But as a gateway to the comics? Maybe? You'll find that some kids who love watching the cartoons will want to experience other Spider-Man stories. A huge problem is that Marvel doesn't align their products well with each other. If you like the Spectacular Spider-Man cartoon show, you really can't get anything close to that in the comics. In many cases, even the characters look visually different from one media to the next. Look at Wolverine, where you have numerous costumes (movie leather, movie regular, ultimate, astonishing, bianchi, x-force, brown and tan, classic) appearing regularly to the fans, with sometimes little or no similarities.


I think that's irrelevant, I think introducing the character concepts


    Quote:
    DC did this, and still does this today very well. If a DC character has a cartoon show, he is going to have a comic. DC also seems to insist that all their characters look the same/very similar across the different media.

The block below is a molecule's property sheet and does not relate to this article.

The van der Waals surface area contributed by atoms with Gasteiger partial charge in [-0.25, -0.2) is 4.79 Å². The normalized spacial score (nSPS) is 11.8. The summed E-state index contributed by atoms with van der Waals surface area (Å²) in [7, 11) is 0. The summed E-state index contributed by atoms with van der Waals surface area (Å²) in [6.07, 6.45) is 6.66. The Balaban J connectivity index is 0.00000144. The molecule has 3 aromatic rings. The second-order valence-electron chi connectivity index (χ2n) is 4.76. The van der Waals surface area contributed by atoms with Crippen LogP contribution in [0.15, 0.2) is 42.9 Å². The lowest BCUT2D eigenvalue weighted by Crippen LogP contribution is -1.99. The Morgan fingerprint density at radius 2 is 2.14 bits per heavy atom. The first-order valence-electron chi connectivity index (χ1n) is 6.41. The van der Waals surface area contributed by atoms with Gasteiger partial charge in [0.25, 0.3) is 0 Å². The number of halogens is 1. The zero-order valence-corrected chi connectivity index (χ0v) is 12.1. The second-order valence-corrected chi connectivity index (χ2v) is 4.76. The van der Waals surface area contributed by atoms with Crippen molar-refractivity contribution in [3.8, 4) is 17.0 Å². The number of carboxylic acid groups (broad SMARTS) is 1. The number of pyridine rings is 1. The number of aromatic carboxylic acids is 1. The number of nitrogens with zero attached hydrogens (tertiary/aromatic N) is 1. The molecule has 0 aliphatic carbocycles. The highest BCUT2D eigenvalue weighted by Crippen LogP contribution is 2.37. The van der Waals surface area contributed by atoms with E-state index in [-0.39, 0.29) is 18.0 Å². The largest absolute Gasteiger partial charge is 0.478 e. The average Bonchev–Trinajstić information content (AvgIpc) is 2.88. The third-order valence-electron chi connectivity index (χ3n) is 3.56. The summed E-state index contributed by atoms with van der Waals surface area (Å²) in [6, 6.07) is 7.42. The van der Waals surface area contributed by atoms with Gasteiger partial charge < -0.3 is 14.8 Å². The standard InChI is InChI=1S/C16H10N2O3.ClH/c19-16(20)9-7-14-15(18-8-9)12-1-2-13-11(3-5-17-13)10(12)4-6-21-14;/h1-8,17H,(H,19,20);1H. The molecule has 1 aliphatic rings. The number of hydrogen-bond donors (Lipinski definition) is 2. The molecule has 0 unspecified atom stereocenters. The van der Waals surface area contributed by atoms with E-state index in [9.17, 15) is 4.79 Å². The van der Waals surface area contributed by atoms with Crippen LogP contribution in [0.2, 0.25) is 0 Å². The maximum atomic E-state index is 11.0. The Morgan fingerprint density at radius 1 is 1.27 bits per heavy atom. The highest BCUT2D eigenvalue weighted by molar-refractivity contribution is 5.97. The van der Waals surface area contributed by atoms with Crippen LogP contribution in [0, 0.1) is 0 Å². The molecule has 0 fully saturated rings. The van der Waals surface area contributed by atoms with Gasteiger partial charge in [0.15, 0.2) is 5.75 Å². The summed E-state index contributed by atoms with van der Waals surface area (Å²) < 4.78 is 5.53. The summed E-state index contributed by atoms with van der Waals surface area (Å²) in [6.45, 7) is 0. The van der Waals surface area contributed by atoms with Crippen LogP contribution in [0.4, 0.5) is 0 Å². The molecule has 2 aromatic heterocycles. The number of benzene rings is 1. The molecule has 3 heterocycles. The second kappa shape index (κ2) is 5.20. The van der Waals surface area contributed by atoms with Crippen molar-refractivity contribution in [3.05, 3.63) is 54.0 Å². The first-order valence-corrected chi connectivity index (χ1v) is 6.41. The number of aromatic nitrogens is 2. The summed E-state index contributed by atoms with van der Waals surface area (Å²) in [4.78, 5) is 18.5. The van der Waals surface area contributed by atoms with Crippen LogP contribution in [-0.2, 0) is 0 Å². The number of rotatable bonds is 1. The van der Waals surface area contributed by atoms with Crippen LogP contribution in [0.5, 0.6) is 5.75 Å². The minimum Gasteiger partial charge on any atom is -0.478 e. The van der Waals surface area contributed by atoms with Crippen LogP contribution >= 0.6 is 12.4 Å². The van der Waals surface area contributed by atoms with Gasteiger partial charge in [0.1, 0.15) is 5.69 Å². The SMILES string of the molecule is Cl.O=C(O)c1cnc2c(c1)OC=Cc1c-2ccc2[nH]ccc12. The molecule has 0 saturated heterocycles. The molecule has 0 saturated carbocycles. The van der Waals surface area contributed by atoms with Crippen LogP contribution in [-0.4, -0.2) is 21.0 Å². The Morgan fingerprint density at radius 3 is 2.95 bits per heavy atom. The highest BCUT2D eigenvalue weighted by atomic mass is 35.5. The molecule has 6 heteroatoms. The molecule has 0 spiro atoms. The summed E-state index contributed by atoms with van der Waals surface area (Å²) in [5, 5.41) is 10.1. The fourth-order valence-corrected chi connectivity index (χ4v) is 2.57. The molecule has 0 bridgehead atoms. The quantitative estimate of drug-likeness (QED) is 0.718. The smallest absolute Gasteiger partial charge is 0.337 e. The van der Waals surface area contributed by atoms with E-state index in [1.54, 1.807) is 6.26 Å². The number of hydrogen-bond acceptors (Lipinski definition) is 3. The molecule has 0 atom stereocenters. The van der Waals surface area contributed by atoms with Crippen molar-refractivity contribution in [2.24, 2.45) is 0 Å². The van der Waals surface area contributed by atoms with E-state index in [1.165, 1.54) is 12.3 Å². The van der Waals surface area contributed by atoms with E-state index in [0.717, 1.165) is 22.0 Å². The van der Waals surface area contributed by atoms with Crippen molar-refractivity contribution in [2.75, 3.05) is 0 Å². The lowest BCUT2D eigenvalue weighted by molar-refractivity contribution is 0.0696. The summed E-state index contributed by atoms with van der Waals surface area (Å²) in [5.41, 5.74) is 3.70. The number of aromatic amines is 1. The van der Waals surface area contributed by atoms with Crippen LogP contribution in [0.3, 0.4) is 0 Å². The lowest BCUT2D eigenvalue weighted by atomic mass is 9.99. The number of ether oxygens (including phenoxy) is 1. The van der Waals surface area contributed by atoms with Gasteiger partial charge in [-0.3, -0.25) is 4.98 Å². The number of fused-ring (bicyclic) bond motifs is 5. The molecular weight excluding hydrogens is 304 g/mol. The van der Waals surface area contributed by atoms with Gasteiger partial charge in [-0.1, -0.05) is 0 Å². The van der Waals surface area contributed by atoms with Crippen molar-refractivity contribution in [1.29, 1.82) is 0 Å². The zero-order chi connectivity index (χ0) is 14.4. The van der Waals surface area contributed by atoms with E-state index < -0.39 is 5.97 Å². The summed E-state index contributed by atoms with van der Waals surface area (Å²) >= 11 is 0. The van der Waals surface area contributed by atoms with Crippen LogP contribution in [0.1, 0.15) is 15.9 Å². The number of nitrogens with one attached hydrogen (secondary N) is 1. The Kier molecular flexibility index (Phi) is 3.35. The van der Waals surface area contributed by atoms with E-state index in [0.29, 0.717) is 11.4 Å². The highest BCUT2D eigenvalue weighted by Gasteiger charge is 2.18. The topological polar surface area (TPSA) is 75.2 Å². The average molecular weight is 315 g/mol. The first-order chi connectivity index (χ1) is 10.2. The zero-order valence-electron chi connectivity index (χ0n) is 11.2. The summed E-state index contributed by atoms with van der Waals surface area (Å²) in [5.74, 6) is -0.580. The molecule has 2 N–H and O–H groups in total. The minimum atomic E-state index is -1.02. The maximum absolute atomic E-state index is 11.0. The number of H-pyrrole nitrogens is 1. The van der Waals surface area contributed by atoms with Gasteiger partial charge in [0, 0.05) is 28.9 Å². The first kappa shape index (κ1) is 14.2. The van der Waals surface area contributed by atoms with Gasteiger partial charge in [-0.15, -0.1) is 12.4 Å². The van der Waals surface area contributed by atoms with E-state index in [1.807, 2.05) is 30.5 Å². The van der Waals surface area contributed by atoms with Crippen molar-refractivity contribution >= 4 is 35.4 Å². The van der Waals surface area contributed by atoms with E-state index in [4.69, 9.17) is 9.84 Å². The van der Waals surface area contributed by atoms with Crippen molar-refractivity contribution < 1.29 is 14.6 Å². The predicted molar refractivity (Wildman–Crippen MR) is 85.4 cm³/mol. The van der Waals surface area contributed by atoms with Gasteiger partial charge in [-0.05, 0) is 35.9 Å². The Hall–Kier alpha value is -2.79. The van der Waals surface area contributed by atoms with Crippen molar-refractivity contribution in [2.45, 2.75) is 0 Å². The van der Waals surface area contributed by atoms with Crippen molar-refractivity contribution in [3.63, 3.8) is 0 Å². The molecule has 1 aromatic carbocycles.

But DC, like Marvel still lags behind Japanese manga, because there is less continuity with manga.


    Quote:
    But there are alot of problems between a kid watching a cartoon of Spider-Man and a kid later picking up a comic. We've still got huge problems with distribution, availability, pricing, and even content.


Again I think the comic book format is dated in today's age (print is slowly dying, even newspapers that existed for over century, are in danger of forming). I think in the future, only books will be the print media that will survive.

I think the character concepts matter more then the dated comic book format.


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Jase





    Quote:
    Let's face it, kids don't read comic books any more, except for Japanese comics.